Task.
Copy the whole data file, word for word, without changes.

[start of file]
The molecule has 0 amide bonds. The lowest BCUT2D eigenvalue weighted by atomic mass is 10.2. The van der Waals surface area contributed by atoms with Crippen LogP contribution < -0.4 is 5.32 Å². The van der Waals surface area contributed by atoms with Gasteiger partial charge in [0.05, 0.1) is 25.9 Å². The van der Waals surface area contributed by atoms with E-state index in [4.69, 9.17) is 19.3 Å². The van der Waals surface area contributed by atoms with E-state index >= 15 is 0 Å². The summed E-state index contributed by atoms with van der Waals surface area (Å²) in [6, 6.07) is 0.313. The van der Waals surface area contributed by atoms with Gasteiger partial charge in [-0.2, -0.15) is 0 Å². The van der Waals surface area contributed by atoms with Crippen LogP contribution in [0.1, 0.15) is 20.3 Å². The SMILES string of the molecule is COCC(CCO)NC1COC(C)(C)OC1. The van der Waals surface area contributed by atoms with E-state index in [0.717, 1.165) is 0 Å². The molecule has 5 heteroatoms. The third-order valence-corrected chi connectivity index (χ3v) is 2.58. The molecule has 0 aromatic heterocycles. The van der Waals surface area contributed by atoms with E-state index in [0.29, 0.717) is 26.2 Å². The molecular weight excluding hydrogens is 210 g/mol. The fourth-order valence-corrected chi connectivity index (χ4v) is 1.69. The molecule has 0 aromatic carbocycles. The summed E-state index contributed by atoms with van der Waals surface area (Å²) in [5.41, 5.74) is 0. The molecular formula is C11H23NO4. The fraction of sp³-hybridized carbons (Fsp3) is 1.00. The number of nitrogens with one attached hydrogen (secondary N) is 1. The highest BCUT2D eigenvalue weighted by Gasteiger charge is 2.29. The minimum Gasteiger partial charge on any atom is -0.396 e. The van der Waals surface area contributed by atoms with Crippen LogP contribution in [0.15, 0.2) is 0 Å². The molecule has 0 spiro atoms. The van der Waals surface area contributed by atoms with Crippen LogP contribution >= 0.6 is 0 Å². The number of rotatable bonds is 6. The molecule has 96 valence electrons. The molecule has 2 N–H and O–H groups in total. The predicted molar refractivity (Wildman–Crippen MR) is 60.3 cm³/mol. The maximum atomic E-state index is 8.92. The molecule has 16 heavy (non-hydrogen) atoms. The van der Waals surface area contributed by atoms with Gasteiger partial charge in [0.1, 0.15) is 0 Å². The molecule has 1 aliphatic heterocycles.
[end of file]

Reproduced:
The molecule has 0 amide bonds. The lowest BCUT2D eigenvalue weighted by atomic mass is 10.2. The van der Waals surface area contributed by atoms with Crippen LogP contribution < -0.4 is 5.32 Å². The van der Waals surface area contributed by atoms with Gasteiger partial charge in [0.05, 0.1) is 25.9 Å². The van der Waals surface area contributed by atoms with E-state index in [4.69, 9.17) is 19.3 Å². The van der Waals surface area contributed by atoms with E-state index >= 15 is 0 Å². The summed E-state index contributed by atoms with van der Waals surface area (Å²) in [6, 6.07) is 0.313. The van der Waals surface area contributed by atoms with Gasteiger partial charge in [-0.2, -0.15) is 0 Å². The van der Waals surface area contributed by atoms with Crippen LogP contribution in [0.1, 0.15) is 20.3 Å². The SMILES string of the molecule is COCC(CCO)NC1COC(C)(C)OC1. The van der Waals surface area contributed by atoms with E-state index in [0.717, 1.165) is 0 Å². The molecule has 5 heteroatoms. The third-order valence-corrected chi connectivity index (χ3v) is 2.58. The molecule has 0 aromatic heterocycles. The van der Waals surface area contributed by atoms with E-state index in [0.29, 0.717) is 26.2 Å². The molecular weight excluding hydrogens is 210 g/mol. The fourth-order valence-corrected chi connectivity index (χ4v) is 1.69. The molecule has 0 aromatic carbocycles. The summed E-state index contributed by atoms with van der Waals surface area (Å²) in [5.41, 5.74) is 0. The molecular formula is C11H23NO4. The fraction of sp³-hybridized carbons (Fsp3) is 1.00. The number of nitrogens with one attached hydrogen (secondary N) is 1. The highest BCUT2D eigenvalue weighted by Gasteiger charge is 2.29. The minimum Gasteiger partial charge on any atom is -0.396 e. The van der Waals surface area contributed by atoms with Crippen LogP contribution in [0.15, 0.2) is 0 Å². The molecule has 0 spiro atoms. The van der Waals surface area contributed by atoms with Crippen LogP contribution >= 0.6 is 0 Å². The number of rotatable bonds is 6. The molecule has 96 valence electrons. The molecule has 2 N–H and O–H groups in total. The predicted molar refractivity (Wildman–Crippen MR) is 60.3 cm³/mol. The maximum atomic E-state index is 8.92. The molecule has 16 heavy (non-hydrogen) atoms. The van der Waals surface area contributed by atoms with Gasteiger partial charge in [0.1, 0.15) is 0 Å². The molecule has 1 aliphatic heterocycles.